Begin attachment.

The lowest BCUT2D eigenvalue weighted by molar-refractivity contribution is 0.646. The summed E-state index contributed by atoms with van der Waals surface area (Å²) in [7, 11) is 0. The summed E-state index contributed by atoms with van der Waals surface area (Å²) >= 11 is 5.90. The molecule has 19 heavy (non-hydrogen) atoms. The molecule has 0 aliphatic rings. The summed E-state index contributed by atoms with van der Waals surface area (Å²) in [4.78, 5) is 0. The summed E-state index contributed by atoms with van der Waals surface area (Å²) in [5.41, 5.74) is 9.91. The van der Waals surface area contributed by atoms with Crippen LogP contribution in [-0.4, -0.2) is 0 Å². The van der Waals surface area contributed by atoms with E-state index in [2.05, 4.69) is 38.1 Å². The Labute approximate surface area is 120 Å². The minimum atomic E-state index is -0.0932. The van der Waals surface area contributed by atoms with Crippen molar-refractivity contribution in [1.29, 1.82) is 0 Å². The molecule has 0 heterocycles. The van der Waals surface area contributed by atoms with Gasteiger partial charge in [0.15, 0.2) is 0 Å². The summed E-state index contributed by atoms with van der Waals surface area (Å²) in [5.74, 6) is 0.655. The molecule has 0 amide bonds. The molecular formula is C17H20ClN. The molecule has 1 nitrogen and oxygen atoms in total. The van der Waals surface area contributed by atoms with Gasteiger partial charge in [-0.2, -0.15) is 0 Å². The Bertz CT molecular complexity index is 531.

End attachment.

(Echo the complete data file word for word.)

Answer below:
The lowest BCUT2D eigenvalue weighted by molar-refractivity contribution is 0.646. The summed E-state index contributed by atoms with van der Waals surface area (Å²) in [7, 11) is 0. The summed E-state index contributed by atoms with van der Waals surface area (Å²) >= 11 is 5.90. The molecule has 19 heavy (non-hydrogen) atoms. The molecule has 0 aliphatic rings. The summed E-state index contributed by atoms with van der Waals surface area (Å²) in [4.78, 5) is 0. The summed E-state index contributed by atoms with van der Waals surface area (Å²) in [5.41, 5.74) is 9.91. The van der Waals surface area contributed by atoms with Crippen LogP contribution in [-0.4, -0.2) is 0 Å². The van der Waals surface area contributed by atoms with E-state index in [2.05, 4.69) is 38.1 Å². The Labute approximate surface area is 120 Å². The minimum atomic E-state index is -0.0932. The van der Waals surface area contributed by atoms with Crippen molar-refractivity contribution in [1.29, 1.82) is 0 Å². The molecule has 0 heterocycles. The van der Waals surface area contributed by atoms with Gasteiger partial charge in [0.15, 0.2) is 0 Å². The summed E-state index contributed by atoms with van der Waals surface area (Å²) in [5.74, 6) is 0.655. The molecule has 0 amide bonds. The molecular formula is C17H20ClN. The molecule has 1 nitrogen and oxygen atoms in total. The van der Waals surface area contributed by atoms with Gasteiger partial charge in [-0.2, -0.15) is 0 Å². The Bertz CT molecular complexity index is 531.